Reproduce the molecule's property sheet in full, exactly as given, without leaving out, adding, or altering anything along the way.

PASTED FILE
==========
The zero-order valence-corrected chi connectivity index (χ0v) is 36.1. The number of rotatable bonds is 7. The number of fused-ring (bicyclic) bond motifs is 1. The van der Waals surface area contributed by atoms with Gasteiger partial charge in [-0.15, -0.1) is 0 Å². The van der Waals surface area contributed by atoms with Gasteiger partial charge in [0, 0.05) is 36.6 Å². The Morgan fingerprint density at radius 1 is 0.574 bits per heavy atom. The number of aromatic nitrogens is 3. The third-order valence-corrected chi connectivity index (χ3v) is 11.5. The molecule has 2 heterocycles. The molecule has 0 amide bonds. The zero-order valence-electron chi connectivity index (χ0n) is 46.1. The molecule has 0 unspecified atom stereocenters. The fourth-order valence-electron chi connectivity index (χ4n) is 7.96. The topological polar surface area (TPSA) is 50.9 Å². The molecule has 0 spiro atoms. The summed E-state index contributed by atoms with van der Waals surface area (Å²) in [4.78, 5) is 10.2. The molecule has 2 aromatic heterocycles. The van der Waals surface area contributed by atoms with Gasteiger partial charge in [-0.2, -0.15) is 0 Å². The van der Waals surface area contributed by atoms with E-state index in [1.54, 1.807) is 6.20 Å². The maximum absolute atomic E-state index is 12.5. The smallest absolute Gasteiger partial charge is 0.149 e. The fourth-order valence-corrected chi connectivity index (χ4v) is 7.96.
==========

The zero-order valence-corrected chi connectivity index (χ0v) is 36.1. The number of rotatable bonds is 7. The number of fused-ring (bicyclic) bond motifs is 1. The van der Waals surface area contributed by atoms with Gasteiger partial charge in [-0.15, -0.1) is 0 Å². The van der Waals surface area contributed by atoms with Gasteiger partial charge in [0, 0.05) is 36.6 Å². The Morgan fingerprint density at radius 1 is 0.574 bits per heavy atom. The number of aromatic nitrogens is 3. The third-order valence-corrected chi connectivity index (χ3v) is 11.5. The molecule has 2 heterocycles. The molecule has 0 amide bonds. The zero-order valence-electron chi connectivity index (χ0n) is 46.1. The molecule has 0 unspecified atom stereocenters. The fourth-order valence-electron chi connectivity index (χ4n) is 7.96. The topological polar surface area (TPSA) is 50.9 Å². The molecule has 0 spiro atoms. The summed E-state index contributed by atoms with van der Waals surface area (Å²) in [4.78, 5) is 10.2. The molecule has 2 aromatic heterocycles. The van der Waals surface area contributed by atoms with Gasteiger partial charge in [-0.2, -0.15) is 0 Å². The van der Waals surface area contributed by atoms with E-state index in [1.54, 1.807) is 6.20 Å². The maximum absolute atomic E-state index is 12.5. The smallest absolute Gasteiger partial charge is 0.149 e. The fourth-order valence-corrected chi connectivity index (χ4v) is 7.96.